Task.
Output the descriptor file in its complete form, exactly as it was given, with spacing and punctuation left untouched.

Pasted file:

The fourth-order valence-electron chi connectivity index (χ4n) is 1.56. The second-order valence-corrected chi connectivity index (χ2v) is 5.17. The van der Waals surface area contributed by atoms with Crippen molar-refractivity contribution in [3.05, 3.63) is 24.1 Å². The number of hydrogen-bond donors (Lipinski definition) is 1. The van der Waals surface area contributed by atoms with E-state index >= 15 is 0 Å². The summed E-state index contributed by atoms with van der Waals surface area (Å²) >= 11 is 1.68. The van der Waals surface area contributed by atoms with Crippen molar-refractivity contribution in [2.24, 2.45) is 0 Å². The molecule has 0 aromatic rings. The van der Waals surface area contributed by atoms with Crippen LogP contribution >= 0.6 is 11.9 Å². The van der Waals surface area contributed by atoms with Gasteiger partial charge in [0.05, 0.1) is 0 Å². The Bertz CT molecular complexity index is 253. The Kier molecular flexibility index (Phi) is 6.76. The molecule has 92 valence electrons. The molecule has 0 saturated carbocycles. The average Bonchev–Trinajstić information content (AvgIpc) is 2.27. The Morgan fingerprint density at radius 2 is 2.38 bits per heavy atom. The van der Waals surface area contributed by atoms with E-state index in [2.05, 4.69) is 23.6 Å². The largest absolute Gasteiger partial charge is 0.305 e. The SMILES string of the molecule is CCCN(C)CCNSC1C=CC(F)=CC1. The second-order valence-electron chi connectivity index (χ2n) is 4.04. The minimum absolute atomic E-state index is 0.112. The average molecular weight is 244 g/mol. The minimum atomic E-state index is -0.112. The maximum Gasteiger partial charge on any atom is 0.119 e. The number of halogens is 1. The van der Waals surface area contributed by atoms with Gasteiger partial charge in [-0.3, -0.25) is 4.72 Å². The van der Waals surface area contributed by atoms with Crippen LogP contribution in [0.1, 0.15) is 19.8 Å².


The fourth-order valence-electron chi connectivity index (χ4n) is 1.56. The second-order valence-corrected chi connectivity index (χ2v) is 5.17. The van der Waals surface area contributed by atoms with Crippen molar-refractivity contribution in [3.05, 3.63) is 24.1 Å². The number of hydrogen-bond donors (Lipinski definition) is 1. The van der Waals surface area contributed by atoms with E-state index >= 15 is 0 Å². The summed E-state index contributed by atoms with van der Waals surface area (Å²) >= 11 is 1.68. The van der Waals surface area contributed by atoms with Crippen molar-refractivity contribution in [2.24, 2.45) is 0 Å². The molecule has 0 aromatic rings. The van der Waals surface area contributed by atoms with Crippen LogP contribution >= 0.6 is 11.9 Å². The van der Waals surface area contributed by atoms with Gasteiger partial charge in [0.05, 0.1) is 0 Å². The Bertz CT molecular complexity index is 253. The Kier molecular flexibility index (Phi) is 6.76. The molecule has 92 valence electrons. The molecule has 0 saturated carbocycles. The average Bonchev–Trinajstić information content (AvgIpc) is 2.27. The Morgan fingerprint density at radius 2 is 2.38 bits per heavy atom. The van der Waals surface area contributed by atoms with E-state index in [2.05, 4.69) is 23.6 Å². The largest absolute Gasteiger partial charge is 0.305 e. The SMILES string of the molecule is CCCN(C)CCNSC1C=CC(F)=CC1. The second-order valence-electron chi connectivity index (χ2n) is 4.04. The minimum absolute atomic E-state index is 0.112. The average molecular weight is 244 g/mol. The minimum atomic E-state index is -0.112. The maximum Gasteiger partial charge on any atom is 0.119 e. The number of halogens is 1. The van der Waals surface area contributed by atoms with Gasteiger partial charge in [-0.3, -0.25) is 4.72 Å². The van der Waals surface area contributed by atoms with Crippen LogP contribution in [0.1, 0.15) is 19.8 Å².